Scottish Labour, Self-Government and the SNPGerry HassanCompass, December 17th 2019 The 2019 UK general election confirmed the divided nature of politics, the demise of British-wide politics and the emergence of a four nation political system. The Tories were elected on a 43.6% UK vote made up through winning England with 47.2%, finishing second in Wales with a respectable 36.1%, while achieving second place in Scotland with 25.1%, losing votes and seats. England, Scotland, Wales and Northern Ireland increasingly march to different political beats. This is the third election in a row in which a different party has won
Daring to be Different: Scotland’s politics and culture of independenceGerry HassanSunday National, December 15th 2019 Scotland after the fourth Tory election victory in a row is never a happy place. But in 1992 it felt desolate, soul-destroying and potentially hopeless with no sign of an exit route. Whereas in 2019, and for all the horrors of facing a Tory Government elected with a sizeable working majority, it does feel very different. That is because of the existence of the Scottish Parliament, the politics of its centre-left majority, and the prospect of an escape hatch via independence. 2019 seems
Is Britain Broken? And what should we do in this election and beyond?Gerry HassanSunday National, December 8th 2019 The United Kingdom is not a happy place at the moment. This has been a strange, unsatisfying election campaign. People feel ignored and distrustful of politicians. But more than that, they don’t feel that they own what passes for democracy. This has a longer tail than this election. A host of factors have contributed to the current state of Britain. There is the UK’s struggle to find a global role post-Empire. The dependency on the so called ‘special relationship’ with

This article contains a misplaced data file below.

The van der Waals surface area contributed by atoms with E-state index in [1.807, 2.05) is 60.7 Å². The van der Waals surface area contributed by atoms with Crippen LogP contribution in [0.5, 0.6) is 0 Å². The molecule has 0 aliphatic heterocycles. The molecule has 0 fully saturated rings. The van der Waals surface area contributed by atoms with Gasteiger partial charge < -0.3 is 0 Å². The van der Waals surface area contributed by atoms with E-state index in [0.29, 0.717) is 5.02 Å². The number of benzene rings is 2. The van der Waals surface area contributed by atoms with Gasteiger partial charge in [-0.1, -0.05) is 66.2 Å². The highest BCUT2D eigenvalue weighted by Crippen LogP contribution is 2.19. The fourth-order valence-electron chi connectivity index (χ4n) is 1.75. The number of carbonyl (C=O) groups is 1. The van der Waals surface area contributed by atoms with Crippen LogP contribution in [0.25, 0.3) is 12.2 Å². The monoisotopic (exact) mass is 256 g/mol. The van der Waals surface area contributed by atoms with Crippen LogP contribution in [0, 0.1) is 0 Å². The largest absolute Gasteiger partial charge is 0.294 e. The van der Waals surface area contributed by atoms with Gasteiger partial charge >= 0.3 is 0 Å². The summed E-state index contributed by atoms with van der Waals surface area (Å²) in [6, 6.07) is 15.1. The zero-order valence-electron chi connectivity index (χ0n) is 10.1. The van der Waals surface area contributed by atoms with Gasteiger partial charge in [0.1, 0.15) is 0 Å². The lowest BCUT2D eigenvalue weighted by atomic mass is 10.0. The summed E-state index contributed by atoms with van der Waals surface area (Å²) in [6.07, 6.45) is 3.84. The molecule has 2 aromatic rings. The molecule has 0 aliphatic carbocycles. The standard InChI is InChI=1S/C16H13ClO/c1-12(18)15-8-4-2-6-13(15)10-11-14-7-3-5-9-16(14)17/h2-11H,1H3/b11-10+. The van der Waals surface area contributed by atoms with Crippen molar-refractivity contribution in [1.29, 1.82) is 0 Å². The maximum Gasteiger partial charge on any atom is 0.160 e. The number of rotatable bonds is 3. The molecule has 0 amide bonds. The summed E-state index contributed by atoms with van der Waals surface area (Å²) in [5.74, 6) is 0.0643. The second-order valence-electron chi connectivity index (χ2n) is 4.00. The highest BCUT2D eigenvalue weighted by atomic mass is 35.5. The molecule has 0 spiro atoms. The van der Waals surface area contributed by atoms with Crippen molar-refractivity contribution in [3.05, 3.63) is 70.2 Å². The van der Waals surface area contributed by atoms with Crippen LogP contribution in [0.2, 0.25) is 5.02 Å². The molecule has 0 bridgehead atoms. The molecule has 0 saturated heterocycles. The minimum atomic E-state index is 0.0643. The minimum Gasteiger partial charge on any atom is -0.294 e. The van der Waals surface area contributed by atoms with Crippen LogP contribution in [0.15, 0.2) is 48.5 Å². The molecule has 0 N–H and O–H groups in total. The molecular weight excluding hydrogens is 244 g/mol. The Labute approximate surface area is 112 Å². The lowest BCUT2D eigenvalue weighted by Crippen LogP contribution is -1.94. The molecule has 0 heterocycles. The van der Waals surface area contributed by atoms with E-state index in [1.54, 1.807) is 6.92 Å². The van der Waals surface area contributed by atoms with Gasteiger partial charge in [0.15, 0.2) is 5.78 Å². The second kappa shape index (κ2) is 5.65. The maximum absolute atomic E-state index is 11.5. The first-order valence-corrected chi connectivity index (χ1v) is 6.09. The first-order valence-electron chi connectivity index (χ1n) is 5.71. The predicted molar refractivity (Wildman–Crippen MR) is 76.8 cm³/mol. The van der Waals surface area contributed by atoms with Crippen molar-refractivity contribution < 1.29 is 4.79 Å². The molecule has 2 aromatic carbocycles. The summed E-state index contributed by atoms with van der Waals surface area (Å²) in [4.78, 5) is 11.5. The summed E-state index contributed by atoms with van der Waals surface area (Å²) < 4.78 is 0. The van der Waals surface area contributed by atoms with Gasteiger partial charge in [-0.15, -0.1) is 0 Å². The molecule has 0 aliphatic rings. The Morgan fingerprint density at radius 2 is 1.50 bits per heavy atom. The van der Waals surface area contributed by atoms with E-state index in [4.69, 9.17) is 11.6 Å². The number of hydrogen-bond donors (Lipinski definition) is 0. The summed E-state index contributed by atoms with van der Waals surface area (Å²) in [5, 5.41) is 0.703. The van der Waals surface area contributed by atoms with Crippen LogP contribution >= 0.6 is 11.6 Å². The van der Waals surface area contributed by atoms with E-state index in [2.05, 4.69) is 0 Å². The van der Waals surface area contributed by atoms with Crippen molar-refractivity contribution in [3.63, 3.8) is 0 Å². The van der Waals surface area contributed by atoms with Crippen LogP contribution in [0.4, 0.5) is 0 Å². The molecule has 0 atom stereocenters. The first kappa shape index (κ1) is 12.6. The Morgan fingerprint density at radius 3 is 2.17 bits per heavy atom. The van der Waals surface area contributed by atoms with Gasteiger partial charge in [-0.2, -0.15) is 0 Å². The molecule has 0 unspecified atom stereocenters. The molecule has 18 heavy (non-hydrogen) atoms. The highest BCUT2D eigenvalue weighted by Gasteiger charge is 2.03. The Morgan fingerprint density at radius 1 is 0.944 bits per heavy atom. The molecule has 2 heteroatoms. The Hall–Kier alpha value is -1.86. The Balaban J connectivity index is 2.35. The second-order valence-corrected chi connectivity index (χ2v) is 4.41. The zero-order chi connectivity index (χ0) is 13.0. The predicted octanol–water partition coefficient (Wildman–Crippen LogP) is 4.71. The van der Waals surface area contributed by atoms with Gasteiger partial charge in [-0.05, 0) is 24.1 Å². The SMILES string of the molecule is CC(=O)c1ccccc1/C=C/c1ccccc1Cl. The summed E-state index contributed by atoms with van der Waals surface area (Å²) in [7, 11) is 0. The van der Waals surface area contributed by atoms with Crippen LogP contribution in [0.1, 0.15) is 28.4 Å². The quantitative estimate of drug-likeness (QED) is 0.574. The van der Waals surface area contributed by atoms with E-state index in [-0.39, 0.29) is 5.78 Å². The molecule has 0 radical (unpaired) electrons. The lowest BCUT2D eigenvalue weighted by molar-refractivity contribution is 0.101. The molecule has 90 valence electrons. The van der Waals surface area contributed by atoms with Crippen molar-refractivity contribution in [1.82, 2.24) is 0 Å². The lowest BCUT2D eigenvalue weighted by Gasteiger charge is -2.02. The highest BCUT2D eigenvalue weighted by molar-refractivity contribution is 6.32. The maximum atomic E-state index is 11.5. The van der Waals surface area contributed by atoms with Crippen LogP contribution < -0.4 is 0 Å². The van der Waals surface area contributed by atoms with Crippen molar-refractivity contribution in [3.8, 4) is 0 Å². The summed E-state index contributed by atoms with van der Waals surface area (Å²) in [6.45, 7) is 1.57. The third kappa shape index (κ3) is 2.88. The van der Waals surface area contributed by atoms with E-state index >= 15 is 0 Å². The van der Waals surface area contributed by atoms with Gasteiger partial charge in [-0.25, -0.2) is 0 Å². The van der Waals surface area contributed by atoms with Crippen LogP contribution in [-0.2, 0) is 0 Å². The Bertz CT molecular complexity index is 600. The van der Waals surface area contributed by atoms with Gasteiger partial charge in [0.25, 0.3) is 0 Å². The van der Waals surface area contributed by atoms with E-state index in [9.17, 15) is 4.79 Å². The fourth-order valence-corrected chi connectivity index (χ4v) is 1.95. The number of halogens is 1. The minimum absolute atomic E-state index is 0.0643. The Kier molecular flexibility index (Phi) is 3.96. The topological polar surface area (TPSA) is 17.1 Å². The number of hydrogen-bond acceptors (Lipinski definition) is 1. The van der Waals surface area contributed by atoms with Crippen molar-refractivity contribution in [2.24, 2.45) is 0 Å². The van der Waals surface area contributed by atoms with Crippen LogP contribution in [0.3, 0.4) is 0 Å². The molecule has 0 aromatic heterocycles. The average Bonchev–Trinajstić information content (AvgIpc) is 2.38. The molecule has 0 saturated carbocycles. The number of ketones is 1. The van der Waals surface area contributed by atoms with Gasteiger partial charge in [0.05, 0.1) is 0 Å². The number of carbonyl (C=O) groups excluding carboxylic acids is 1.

Democracy isn’t working: Can it be fixed?Gerry HassanScottish Review, December 4th 2019 Britain likes to claim to be the inventor of democracy, and England to assume the mantle of being ‘the mother of Parliaments’. These are national myths - leaving aside that the oldest national legislature in the world is the Icelandic Parliament. The Whig story of democracy has been one of the most prominent interpretations of British and English public life and traditions. It is one which has been told and retold by enlightened and less enlightened sections of the British establishment. It has also been uncritically
History in the Making: The End of the Era of Neo-liberalism – in the UK and GloballyGerry HassanScottish Review, November 27th 2019 This, we are continually told, is meant to be a seismic, even historic election - usually referring to the fundamental implications of Brexit. What is seldom addressed is that this election also signifies far-reaching change in another aspect of politics. This is the confirmation of the jettisoning of the economic assumptions which have defined UK politics for the past 40 years - sometimes described as neo-liberalism. This shift is a continuation and reinforcement of a change